If you do not spend much time on public transit or you are not in step with third- or fourth-wave feminism (I can never keep up), you may not have encountered the word "manspreading."
It's a new thing.
It arose sometime last year when women began posting social media photos of guys taking two subway seats by spreading their legs.
The issue rocketed around the world -- from New York to Europe to Canada and everywhere in between, including of course Seattle.
By last December, it had its own blog, mentakingup2muchspaceonthetrain.tumblr.com., subtitled "A CLASSIC AMONG PUBLIC ASSERTIONS OF PRIVILEGE." (Privileged subway riders, I wondered? Who knew?)
Then the MTA, New York's subway authority, began posting placards like this:
By the spring, men had rallied back with social media complaints about womanspreading, adding illustrations like the one below.
(In fact, womanspreading -- if that is the word -- is practiced by both sexes on all commuter rides of 20 minutes or more. People are wary of seatmates who might have oversized briefcases, loud cellphone voices or body odors.)
In May, the twitterverse crackled with reports that the NYPD had arrested its first two manspreaders, but the facts didn't match the situation. Police rounded up a couple of guys on a late-night subway ride; they may have been manspreading on the empty train but, more to the point, they were wanted on outstanding warrants.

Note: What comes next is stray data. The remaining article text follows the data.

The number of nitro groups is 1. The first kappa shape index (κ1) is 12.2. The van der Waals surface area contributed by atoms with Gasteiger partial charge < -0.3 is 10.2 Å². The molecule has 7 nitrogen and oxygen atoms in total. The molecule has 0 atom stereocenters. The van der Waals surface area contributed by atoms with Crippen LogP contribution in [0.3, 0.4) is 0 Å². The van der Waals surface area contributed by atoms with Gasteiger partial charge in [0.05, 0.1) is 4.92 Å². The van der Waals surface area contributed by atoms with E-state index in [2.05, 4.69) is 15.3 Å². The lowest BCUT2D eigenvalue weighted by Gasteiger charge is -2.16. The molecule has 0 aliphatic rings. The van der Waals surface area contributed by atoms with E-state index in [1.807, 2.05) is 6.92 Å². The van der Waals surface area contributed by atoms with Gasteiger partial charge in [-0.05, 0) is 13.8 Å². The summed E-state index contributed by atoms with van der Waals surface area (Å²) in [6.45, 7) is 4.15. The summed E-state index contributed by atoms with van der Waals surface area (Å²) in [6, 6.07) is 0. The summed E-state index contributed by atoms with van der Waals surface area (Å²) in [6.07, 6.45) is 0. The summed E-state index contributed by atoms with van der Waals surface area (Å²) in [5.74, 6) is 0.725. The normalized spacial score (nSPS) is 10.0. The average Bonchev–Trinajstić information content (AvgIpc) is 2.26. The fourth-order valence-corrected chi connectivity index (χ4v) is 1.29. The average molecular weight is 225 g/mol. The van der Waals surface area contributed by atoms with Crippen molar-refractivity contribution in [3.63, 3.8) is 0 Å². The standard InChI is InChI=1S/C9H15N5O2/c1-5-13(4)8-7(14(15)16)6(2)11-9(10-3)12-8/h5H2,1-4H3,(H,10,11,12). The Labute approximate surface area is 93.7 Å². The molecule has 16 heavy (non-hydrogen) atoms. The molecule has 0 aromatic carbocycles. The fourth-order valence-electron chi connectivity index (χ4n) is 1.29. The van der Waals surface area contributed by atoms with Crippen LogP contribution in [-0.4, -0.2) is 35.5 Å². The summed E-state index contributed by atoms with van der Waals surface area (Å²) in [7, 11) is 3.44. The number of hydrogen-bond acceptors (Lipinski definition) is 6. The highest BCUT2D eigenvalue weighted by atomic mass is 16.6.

This summer, the term "manspreading" was added to the Oxford English Dictionary. This means we will have it for all time.
This phenomenon honestly took me by surprise. My point of view has always been this: If someone is blocking your space, tell him to move over. If this doesn't work, say it again louder. And again if necessary. Eventually, he or she will get out of your way.
But a number of feminists seemed to see it differently. I wondered if the projection of clothed male organs triggered unhappy thoughts. But that seemed ridiculous.
Then one comment got me to thinking. It came from a spokeswoman for the Istanbul Feminist Collective, who I would have expected to be concerned with bigger issues. Anyway, here's her point:
"Trying to have the majority space is completely to desire power."
Finally, I understood. This may not apply so much to schlubs on trains, but it does describe one world leader.
I'm pretty sure the Russian president doesn't ride in buses or subways. He's a quick-to-anger fellow with a big army and a fortune of $200 billion; nobody would try to crowd his seat anyway.
But Putin is about nothing if not power. And if power is projected by a wide spread, then he embodies power every time he sits down for a conversation.
|Vlad chatting with Barack|
|Vlad glaring at Bibi|
|Vlad with his frenemy Jinping|
|Vlad ignoring Francoise's comments on Syria|